Iko: <growling> Urrrrrrrrraaaaaaaaaaowr!

Oh, my, that was adorable! Oh well. Anyway, here's how the genitive works in this case. The word ordinarily used to mean "and" or "with", oi, is used as a prefix and is prefixed to any noun, which changes that noun into "x's". This new word is then placed after the word which is possessed. Here are some examples:

 
Mali oiei = my child
Mala oi'ia = your mother
None oinanai = (the) friend's grandmother

But also, notice...

 
Ula oi'iko lia = this girl's parent

That's how you use it. Now, this is the way the prefix is used: (1) To indicate familial relationships; (2) to indicate relationships between a human and his/her pets; (3) to indicate relationships between animal families themselves; (4) to indicate non-professional relationships, as one's friends and acquaintances. For other types of relationships, other strategies are necessary. These will do for now.


5.4: Something You Should Know...

If you want to negate a nonequative sentence, you take that word oku and put it at the end of the sentence. Example:

 
Kelea ei = I am sad.
Kelea ei oku = I'm not sad

There is another way to do it, but only in the present tense. Since the subject status markers aren't obligatory in the present, you can put "oku first as a kind of negative subject marker. Here it would be:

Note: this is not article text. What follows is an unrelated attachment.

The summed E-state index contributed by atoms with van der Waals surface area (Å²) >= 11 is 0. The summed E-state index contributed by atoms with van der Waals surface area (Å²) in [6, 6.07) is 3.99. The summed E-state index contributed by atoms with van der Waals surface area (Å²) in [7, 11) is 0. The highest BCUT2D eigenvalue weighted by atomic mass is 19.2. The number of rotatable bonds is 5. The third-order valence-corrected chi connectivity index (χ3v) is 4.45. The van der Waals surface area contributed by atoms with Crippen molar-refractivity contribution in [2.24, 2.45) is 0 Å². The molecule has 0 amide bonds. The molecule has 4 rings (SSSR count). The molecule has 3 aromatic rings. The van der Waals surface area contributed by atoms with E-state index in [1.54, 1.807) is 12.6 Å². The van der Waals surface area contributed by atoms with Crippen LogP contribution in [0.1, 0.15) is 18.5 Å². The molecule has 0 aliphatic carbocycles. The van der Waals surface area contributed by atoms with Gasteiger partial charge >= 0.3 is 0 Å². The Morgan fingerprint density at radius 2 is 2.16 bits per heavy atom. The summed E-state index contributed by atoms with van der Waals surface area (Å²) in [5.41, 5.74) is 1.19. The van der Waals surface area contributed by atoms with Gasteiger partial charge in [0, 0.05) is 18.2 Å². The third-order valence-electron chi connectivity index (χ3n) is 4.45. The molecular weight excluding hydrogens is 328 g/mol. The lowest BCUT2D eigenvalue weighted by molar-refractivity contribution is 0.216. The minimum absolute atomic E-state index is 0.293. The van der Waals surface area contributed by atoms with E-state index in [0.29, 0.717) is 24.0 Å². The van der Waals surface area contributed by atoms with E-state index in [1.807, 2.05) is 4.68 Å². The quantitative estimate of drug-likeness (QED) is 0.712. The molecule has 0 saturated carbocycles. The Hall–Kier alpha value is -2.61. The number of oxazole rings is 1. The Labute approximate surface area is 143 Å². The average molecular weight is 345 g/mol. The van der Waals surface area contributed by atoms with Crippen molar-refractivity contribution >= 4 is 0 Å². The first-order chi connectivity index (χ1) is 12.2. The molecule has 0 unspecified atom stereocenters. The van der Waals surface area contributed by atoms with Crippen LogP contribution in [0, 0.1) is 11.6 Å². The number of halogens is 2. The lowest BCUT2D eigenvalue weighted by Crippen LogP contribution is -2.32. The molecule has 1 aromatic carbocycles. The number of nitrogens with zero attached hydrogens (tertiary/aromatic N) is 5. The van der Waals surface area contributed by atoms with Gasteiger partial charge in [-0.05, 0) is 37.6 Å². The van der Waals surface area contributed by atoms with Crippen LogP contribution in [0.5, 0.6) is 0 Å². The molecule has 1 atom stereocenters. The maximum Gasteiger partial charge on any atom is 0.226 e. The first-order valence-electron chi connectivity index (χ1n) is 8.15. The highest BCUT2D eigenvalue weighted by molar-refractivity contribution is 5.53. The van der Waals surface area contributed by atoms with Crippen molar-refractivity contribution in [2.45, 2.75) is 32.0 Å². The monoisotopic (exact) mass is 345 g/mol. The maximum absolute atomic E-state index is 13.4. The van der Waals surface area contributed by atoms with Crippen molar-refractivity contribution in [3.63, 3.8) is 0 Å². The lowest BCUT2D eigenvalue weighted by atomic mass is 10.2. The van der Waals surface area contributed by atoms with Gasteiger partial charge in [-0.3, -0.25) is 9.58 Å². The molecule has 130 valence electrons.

Oku kelea ei = I'm not sad.

But you cannot do this in the past:

 
Ka kelea ei = I was sad.
Ka kelea ei oku = I wasn't sad.
Oku kelea ei = I'm not sad (present, not past).
*Oku ka kelea ei = not a grammatical utterance.

By following these patterns, you will be on the road to negative success in no time!


5.5: Hungry? I Am. Makes Me Want to Do Some Exercises...

Okay, let's do this thing.

Translate from Kamakawi to English: 
1.) Iko i mala oiei. 
2.) Ka ale hopetine oilea i Havai'i. 
3.) Kama'a meline oi'ipe hopoko. 
4.) Helea fala oikela oiei. 
5.) Kavaka layalea oipeaka kau. 
6.) U meli oieika ioku'u kamali'a. 
7.) Kelea malane oinea oku. 
8.) A pale nanai oi'iko eine i ipe pale. 
9.) Eli ei i hetela'o oiei. 
10.) Fe'ave'a malape oiei. 

Translate from English to Kamakawi: 
1.) Her parents are doctors. 
2.) My friend isn't cooking. 
3.) I didn't see your grandmother. 
4.) You talked to this boy's uncle. 
5.) Their cousins go to school. 
6.) He loves her older sister. 
7.) She doesn't love her husband. 
8.) Yours and my great grandparents are dead. 
9.) Your mother's father isn't happy. 
10.) This is my older brother's, wife's, sister-in-law's, mother's father.


5.6: Makilotumu Two! (Or Three or Four...)

apela (n.) sibling in law

pataki (n.) boy 
pataleka (n.) older brother of a girl, older sister of a boy 
pale (v.) to live at, to reside at 
pekane (n.) sister in law on the husband's side 
peka'o (n.) brother in law on the husband's side 
pela (n.) sibling